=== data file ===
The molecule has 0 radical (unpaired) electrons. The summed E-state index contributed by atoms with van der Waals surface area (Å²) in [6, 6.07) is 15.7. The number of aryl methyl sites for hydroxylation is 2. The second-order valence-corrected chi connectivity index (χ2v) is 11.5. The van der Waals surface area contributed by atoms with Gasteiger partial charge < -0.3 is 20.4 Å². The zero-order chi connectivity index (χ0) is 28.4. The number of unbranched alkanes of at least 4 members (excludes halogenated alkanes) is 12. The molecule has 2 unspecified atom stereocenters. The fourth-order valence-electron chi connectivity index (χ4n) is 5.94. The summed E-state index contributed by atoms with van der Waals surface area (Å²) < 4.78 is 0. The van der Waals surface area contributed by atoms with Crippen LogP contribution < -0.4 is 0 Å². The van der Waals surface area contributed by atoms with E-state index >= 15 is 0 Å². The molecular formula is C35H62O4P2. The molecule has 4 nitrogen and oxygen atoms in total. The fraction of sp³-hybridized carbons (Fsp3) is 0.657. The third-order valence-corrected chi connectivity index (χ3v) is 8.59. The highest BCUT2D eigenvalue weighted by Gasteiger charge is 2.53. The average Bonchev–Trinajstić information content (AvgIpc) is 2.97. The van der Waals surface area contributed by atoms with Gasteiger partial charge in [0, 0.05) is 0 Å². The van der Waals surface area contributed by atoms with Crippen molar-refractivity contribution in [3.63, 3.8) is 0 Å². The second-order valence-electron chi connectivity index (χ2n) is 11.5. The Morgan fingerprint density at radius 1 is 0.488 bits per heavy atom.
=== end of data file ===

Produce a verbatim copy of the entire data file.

The molecule has 0 radical (unpaired) electrons. The summed E-state index contributed by atoms with van der Waals surface area (Å²) in [6, 6.07) is 15.7. The number of aryl methyl sites for hydroxylation is 2. The second-order valence-corrected chi connectivity index (χ2v) is 11.5. The van der Waals surface area contributed by atoms with Gasteiger partial charge < -0.3 is 20.4 Å². The zero-order chi connectivity index (χ0) is 28.4. The number of unbranched alkanes of at least 4 members (excludes halogenated alkanes) is 12. The molecule has 2 unspecified atom stereocenters. The fourth-order valence-electron chi connectivity index (χ4n) is 5.94. The summed E-state index contributed by atoms with van der Waals surface area (Å²) < 4.78 is 0. The van der Waals surface area contributed by atoms with Crippen LogP contribution < -0.4 is 0 Å². The van der Waals surface area contributed by atoms with E-state index >= 15 is 0 Å². The molecular formula is C35H62O4P2. The molecule has 4 nitrogen and oxygen atoms in total. The fraction of sp³-hybridized carbons (Fsp3) is 0.657. The third-order valence-corrected chi connectivity index (χ3v) is 8.59. The highest BCUT2D eigenvalue weighted by Gasteiger charge is 2.53. The average Bonchev–Trinajstić information content (AvgIpc) is 2.97. The van der Waals surface area contributed by atoms with Gasteiger partial charge in [0, 0.05) is 0 Å². The van der Waals surface area contributed by atoms with Crippen molar-refractivity contribution in [3.63, 3.8) is 0 Å². The second-order valence-electron chi connectivity index (χ2n) is 11.5. The Morgan fingerprint density at radius 1 is 0.488 bits per heavy atom.